He has spent around £20,000 and five hours a day for the past 28 years scouring archives, cemetery records and census registers to trace his roots back 1,500 years.
Genealogy is now a hugely popular pursuit, buoyed by the advent of the internet and programmes such as the BBC's Who Do You Think You Are?
During his investigations, Mr Blackmore discovered ancestors including farmers, monks, a Wild West cowboy, Civil War soldiers, a King of France, William the Conqueror and Alfred the Great.
He has now traced and listed 9,390 ancestors and applied to the Guinness Book of Records for the title of the world's largest documented family tree.
Experts say his study is "unique" because most of his research was carried out before the birth of the internet - meaning he had to follow a paper trail.
Mr Blackmore, of Taunton, Somerset, said: "When I started I never planned to go back that far but the more I looked the more interested I became.
"There have been some very frustrating times when I seemingly hit a brick wall. But there is always a way around or over an obstacle and you just have to persevere. "I could go back further into my French descendants but I think I'll leave it as it is."
Grandfather Mr Blackmore, a former perfume company buyer, was placed into foster care along with his six brothers and sisters when their parents Ida and Hubert died three years apart, in 1937 and 1940.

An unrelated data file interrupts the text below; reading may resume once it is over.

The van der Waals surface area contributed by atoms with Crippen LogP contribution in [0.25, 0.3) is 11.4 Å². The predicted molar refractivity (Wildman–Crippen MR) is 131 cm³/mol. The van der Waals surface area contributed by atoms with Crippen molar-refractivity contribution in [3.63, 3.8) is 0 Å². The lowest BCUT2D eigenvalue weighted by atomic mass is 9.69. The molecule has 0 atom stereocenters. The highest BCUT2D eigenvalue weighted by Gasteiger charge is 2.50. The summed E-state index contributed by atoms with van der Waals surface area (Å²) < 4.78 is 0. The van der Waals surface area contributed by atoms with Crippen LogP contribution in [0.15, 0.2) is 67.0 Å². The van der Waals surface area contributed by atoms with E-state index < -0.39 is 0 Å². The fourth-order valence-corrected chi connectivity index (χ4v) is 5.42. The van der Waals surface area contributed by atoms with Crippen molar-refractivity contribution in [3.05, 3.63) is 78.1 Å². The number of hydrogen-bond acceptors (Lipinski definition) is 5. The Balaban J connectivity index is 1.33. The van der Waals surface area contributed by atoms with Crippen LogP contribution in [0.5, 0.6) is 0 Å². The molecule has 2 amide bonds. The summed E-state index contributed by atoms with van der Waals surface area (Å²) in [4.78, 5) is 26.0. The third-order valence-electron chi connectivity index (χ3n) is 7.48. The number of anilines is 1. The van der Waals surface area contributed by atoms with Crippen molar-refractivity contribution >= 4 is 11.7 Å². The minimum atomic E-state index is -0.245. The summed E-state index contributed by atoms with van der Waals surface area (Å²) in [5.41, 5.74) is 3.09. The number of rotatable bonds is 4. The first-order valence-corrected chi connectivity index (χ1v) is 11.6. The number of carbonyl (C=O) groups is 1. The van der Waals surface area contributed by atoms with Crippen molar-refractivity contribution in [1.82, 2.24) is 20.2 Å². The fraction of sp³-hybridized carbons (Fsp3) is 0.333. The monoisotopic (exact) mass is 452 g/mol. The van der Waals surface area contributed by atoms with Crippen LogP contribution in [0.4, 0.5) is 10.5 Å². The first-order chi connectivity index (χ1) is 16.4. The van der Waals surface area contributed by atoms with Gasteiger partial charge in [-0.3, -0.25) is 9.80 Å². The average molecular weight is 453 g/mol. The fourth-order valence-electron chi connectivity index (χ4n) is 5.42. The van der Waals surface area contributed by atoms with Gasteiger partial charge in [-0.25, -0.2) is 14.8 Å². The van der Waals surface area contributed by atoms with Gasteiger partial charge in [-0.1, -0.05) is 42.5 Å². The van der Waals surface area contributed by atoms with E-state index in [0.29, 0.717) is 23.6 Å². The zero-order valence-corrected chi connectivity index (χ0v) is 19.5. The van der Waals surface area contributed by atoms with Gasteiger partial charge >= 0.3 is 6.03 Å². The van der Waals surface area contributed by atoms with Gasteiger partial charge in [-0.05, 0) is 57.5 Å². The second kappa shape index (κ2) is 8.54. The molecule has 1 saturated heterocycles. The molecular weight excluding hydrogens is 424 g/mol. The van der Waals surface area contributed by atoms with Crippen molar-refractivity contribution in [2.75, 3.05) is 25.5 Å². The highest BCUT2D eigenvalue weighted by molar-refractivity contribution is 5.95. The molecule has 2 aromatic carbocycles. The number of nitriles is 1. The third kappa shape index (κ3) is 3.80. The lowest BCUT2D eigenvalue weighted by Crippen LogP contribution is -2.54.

He has now found relatives right back to the Cerdick family in 500 AD and can link himself through 37 generations to William the Conqueror in the 11th Century and 45 generations to Alfred the Great in 880AD.
"The records show that my family were yeoman from around the 10th century when monks first started recording births," he said.
Mr Blackmore's wife Sigrid, 77, has been patient and supportive of his endeavours but he has struggled to enthuse the younger members of his family, he said.
"My grandchildren aren't too interested but I'm sure they will want to know more about their family as they grow older.
"I was never really all that interested in history at school but as you get older you take an interest in where you come from," he said.
Genealogist Nick Barratt, who worked on Who Do You Think You Are?, says Mr Blackmore's family tree could well be a record.
"To research 10,000 family members is a unique and amazing achievement," he said.
"Many claim to have traced their family back to the Domesday Book but have actually used short cuts on the internet.
"To actually follow the paper trail is an incredible feat and I cannot praise it enough."
Mr Blackmore is exhibiting a range of his certificates and wills at Taunton library, Somerset on July 14.
For more information visit www.royblackmore.co.uk
"Worlds Biggest" Guinness World Records